10 Things To Do Instead of Patting That Service Dog
You know exactly what I'm talking about. There's a dog. Right there, right in front of you. On the bus. Or in a restaurant. Looking dashing and adorable in their service dog vest. The urge is there, you feel it. I feel it. We all feel it.
We want to pat that dog.
And not just pat him, either. A good belly rub or an ear tussle or mind meld of some sort. We want to talk to the human half of the team. We want in.
But we just can't, can we? Service dogs get their patting and love and playing and mind melding at other times and in other places. And their human team members almost certainly do not want us to interact with their dog, and may not even want to chat. So what's a dog-loving person to do, knowing that we simply can't reach out and snuggle? Here's a nice list, so go ahead and distract yourself.
One: Shop for your dog.
Open up your favourite shopping site and buy something for your own dog, stat. A new puzzle toy that they can work on (instead of getting boring old kibble in a bowl)? That sounds good. Or how about a tug toy, a stuffed animal, whatever your particular brand of dog prefers.
Two: Donate to your fave dog rescue.
Rescues always need funds, so pop a twenty dollar donation towards the rescue that strums your heartstrings. Most rescues can take donations online, so you don't even have to get out of your seat. Charity is delicious: you'll feel so good you'll forget all about those tussle-able ears.
Three: Start a Limerick Battle with your friends.
Limerick is the pinnacle of poetry, of course, so this edifying activity will pass the time and make you popular and brainy. Bonus points for limericks with puns.
Four: Sign up for a new dog training course.
There's nothing like taking a fun training course with your dog, so now is the time to dive in. If there's a good trainer in your area, check out their offerings. Take a tricks class, or basic obedience, or scent games...the sky is the limit. If your dog barks and explodes on leash, check out their Reactive Rover-type offerings. If you don't have access to a good trainer or your dog isn't suitable, online learning is a great option. Check out the wonderful Great Courses offering from Jean Donaldson, and the growing catalogue from my colleague Lori Nanan (including one that I teach!). There are even courses that can help your dog be retaurant-patio-ready...and when she's on the patio with you, you can certainly tussle her ears.
Five: Get your craft on.
If you're on a bus...is your bus route amenable to a stop at your local craft/fabric shop? If so, start things in motion for a craft night. Pick something entirely brainless on your streaming service and plan to make a snuffle mat for your dog. These mats are great fun for dogs to eat their kibble from, as they have to hunt through a tiny but dense fleece forest to find each morsel. The cutting and tying takes a while, so get ready to binge.
n.b.: a bottle of nice vino would be a suitable companion to craft night.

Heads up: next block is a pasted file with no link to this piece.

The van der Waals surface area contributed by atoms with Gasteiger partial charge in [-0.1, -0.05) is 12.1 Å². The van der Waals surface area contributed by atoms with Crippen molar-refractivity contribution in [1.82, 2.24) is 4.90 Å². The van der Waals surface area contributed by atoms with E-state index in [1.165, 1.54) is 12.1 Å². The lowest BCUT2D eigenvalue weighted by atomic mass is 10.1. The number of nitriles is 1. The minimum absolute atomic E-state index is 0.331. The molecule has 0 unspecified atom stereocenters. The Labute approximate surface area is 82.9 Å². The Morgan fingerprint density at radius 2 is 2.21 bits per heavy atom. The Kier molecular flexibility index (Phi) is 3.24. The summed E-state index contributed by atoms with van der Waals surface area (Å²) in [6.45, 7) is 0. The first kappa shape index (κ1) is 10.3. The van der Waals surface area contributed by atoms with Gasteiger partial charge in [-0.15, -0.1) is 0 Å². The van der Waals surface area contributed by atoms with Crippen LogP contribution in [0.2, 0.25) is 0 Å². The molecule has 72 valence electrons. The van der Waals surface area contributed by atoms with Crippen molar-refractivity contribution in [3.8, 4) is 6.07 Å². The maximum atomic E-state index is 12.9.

Six: Head to the library and get yourself to a book. About dogs.
If you need a good dog book recommendation, check out this book club and see what piques your interest. Then head to your library—in person or open the app—and see what's on offer. Stick a couple in your wish list just to be safe.
Seven: The sounds of science.
Did you know science is the best way to approach dog training? Understanding science will help you understand your dog, and help you deconstruct all the stuff that the internet throws at you about dogs. Open your podcast app and search for "scientific method", "evolution", "ethology", and "critical thinking".
Eight: Start a Sonnet Battle with your friends.
Sonnets are the pinnacle of poetry, of course, so this edifying activity will pass the time and make you popular and brainy. Points will be subtracted for sonnets with puns.
Nine: Pick a new treat recipe to try.
We need to motivate our dogs to change their behaviour, of course, and the easiest way to do this is with food. Baking treats can be a lovely and inexpensive way to get delicious treats with full control over ingredients, a bonus for dogs with allergies or who are picky. Check out my recipes page or open a search engine and see what suits your fancy. Use these treats when you bring your newly-patio-friendly dog to a dog-friendly restaurant.
Ten: Reinforce yourself.
Do you remember how you taught your dog to resist temptation, back in the mists of time in that obedience class you took...? It was with reinforcement. Maybe you taught her to "leave it", or you taught him to sit instead of jumping up. Or maybe you can ask your dog to wait at the door before dashing out. These behaviours were taught using reinforcement...you reinforced your dog for not acting upon their impulses! And since you yourself didn't act upon your impulse to just-one-scritchy-scratch-she's-so-cute that service dog, it's time for a back pat. Good job, dog lover. Good job.
Cover photo: The Found Animals Foundation, www.foundanimals.org; treats photo: Christik | © Dreamstime Stock Photos & Stock Free Images; rope toy photo: Astrocady | © Dreamstime Stock Photos & Stock Free Images